ABOVE: Sculptor Robert Russin and assistants work on the bust of Abraham Lincoln. Courtesy Jim Kearns, Manager, University of Wyoming Media Relations.

Flight 93 memorial brings traffic, other changes

January 20, 2008

The crash of United Flight 93 on September 11 changed Somerset County, Pennsylvania, in many ways. The curious instantly began streaming to the site just off the Lincoln Highway/US 30, and entrepreneurs began servicing the visitors. The western of the two access roads from Route 30 crosses an original alignment of the Lincoln. A temporary memorial continues to draw visitors, but the National Park Service has a larger memorial planned.

PA_Flt 93 motel

An article in the Daily American reports that local coal trucks are often involved in accidents, and when the Flight 93 National Memorial opens after 2011, US 30 is expected to carry as many as 400,000 more travelers a year. The Flight 93 National Memorial Corridor Study identified a preferred route to guide visitors to the memorial, which ultimately has to travel Route 30. At two public meetings, locals said the road should be wider, better maintained, and have fewer coal trucks. A traffic engineer said the accidents appear to be “relatively isolated incidents.”

The corridor study concludes that the significant horizontal and vertical curvature of the roadway and the corresponding restrictions on sight distance and the heavy volume of truck traffic make traffic safety a paramount concern. This is especially true for a two-thirds-mile stretch east of the intersection with Old Lincoln Highway, the study reported.

The study counts some 400 vehicles traveling to the site daily, and 900 on weekends. Once the new memorial opens, 400,000 are expected annually before tapering to 230,000.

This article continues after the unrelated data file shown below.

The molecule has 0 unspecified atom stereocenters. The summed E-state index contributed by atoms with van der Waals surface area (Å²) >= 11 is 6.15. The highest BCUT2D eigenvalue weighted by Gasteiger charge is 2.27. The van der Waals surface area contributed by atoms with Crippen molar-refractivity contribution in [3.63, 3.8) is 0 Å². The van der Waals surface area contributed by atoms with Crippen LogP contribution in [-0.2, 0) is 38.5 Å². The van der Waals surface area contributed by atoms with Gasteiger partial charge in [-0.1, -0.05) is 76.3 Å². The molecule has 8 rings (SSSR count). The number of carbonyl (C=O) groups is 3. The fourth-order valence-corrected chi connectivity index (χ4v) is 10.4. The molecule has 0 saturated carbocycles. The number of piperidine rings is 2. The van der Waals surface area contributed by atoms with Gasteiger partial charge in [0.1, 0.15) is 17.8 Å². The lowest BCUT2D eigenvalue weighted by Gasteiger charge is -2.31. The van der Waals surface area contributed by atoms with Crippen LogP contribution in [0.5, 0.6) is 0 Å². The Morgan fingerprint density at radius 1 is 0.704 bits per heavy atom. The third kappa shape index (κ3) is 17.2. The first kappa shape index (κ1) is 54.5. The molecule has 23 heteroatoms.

The entrance will be from a third, more easterly location, where Old Lincoln Highway meets Route 30. The intersection would be reconfigured, probably affecting the remaining buildings from the former Emerald Park tourist camp and tavern. For now, PennDOT is planning improvements east of Stoystown including replacing three bridges, and adding turning lanes at the intersection with Route 403.

Locals responded to the flow of cars by creating yard sales, commemorative objects, and businesses to serve visitors. The photo above shows the Long Vu Motel just west of Reels Corners with a new name and sign promoting it’s connection to 9-11. Adele’s Diner across the road was in the news recently for similarly renaming to the Heritage Highway Restaurant, a nod to the range of history along the Lincoln Highway.

Lincoln Highway connection to Vietnam Memorial

November 23, 2007

The black granite used in the Vietnam Veterans Memorial in Washington, D.C., was supplied by a family firm along the Lincoln Highway in Lynwood, Illinois, south of Chicago. According to a recent article in The Times of Munster, Indiana, Rogan Granite (21550 E Lincoln Hwy/US 30, about 1000 feet west of the Indiana border) supplied the granite that carries the names of 58,256 veterans who either died in Vietnam or are listed as prisoners of war or missing in action. Tom Rogan says, “It was a very proud moment for our company and our family…. It was an opportunity for us to show what the region could do in support of our veterans.” The company, with roots back to 1874, was known as Calumet Memorial until 1980, when Tom and brothers Jim and Mick expanded the business.


The article recounts, “As part of the company’s headstone business, Rogan Granite supplied grave markers for veterans in several states. It was during a 1982 trip to Washington—to see which grave marker bids were successful—that Rogan learned of the plans for the memorial.” The bid required black granite because it could polish to a mirrorlike reflective surface and allow etched names to show up as white. The granite actully came from India, was cut and polished in Vermont, and etched in Tennesse, but the Rogan family coordinated the process of providing the 144 panels, each 44 inches wide each, that make up the two walls that are each 246 feet, 9 inches long. The memorial was dedicated on Veterans Day in 1982.

Photo Vietnam Memorial, The Wall, Washington D.C. by ehpien